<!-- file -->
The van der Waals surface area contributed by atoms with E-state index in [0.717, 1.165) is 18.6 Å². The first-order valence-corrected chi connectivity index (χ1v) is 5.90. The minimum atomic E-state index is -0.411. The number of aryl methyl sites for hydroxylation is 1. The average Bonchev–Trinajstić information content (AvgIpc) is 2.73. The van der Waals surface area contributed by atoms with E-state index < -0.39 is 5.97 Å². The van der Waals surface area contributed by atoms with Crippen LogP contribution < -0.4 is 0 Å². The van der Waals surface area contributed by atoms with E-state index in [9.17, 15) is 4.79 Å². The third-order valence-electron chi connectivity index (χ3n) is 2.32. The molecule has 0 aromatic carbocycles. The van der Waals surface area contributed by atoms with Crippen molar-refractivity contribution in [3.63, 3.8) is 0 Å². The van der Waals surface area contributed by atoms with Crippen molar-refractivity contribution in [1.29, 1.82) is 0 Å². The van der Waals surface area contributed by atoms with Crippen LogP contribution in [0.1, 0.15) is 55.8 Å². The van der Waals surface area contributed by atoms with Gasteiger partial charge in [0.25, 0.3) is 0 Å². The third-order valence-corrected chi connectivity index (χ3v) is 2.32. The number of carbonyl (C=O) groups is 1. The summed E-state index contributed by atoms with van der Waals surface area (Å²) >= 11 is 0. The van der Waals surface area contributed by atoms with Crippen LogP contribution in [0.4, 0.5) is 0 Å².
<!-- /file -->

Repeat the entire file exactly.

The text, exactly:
The van der Waals surface area contributed by atoms with E-state index in [0.717, 1.165) is 18.6 Å². The first-order valence-corrected chi connectivity index (χ1v) is 5.90. The minimum atomic E-state index is -0.411. The number of aryl methyl sites for hydroxylation is 1. The average Bonchev–Trinajstić information content (AvgIpc) is 2.73. The van der Waals surface area contributed by atoms with E-state index < -0.39 is 5.97 Å². The van der Waals surface area contributed by atoms with Crippen LogP contribution < -0.4 is 0 Å². The van der Waals surface area contributed by atoms with E-state index in [9.17, 15) is 4.79 Å². The third-order valence-electron chi connectivity index (χ3n) is 2.32. The molecule has 0 aromatic carbocycles. The van der Waals surface area contributed by atoms with Crippen molar-refractivity contribution in [3.63, 3.8) is 0 Å². The van der Waals surface area contributed by atoms with Crippen molar-refractivity contribution in [1.29, 1.82) is 0 Å². The van der Waals surface area contributed by atoms with Crippen LogP contribution in [0.1, 0.15) is 55.8 Å². The van der Waals surface area contributed by atoms with Gasteiger partial charge in [0.25, 0.3) is 0 Å². The third-order valence-corrected chi connectivity index (χ3v) is 2.32. The number of carbonyl (C=O) groups is 1. The summed E-state index contributed by atoms with van der Waals surface area (Å²) >= 11 is 0. The van der Waals surface area contributed by atoms with Crippen LogP contribution in [0.4, 0.5) is 0 Å².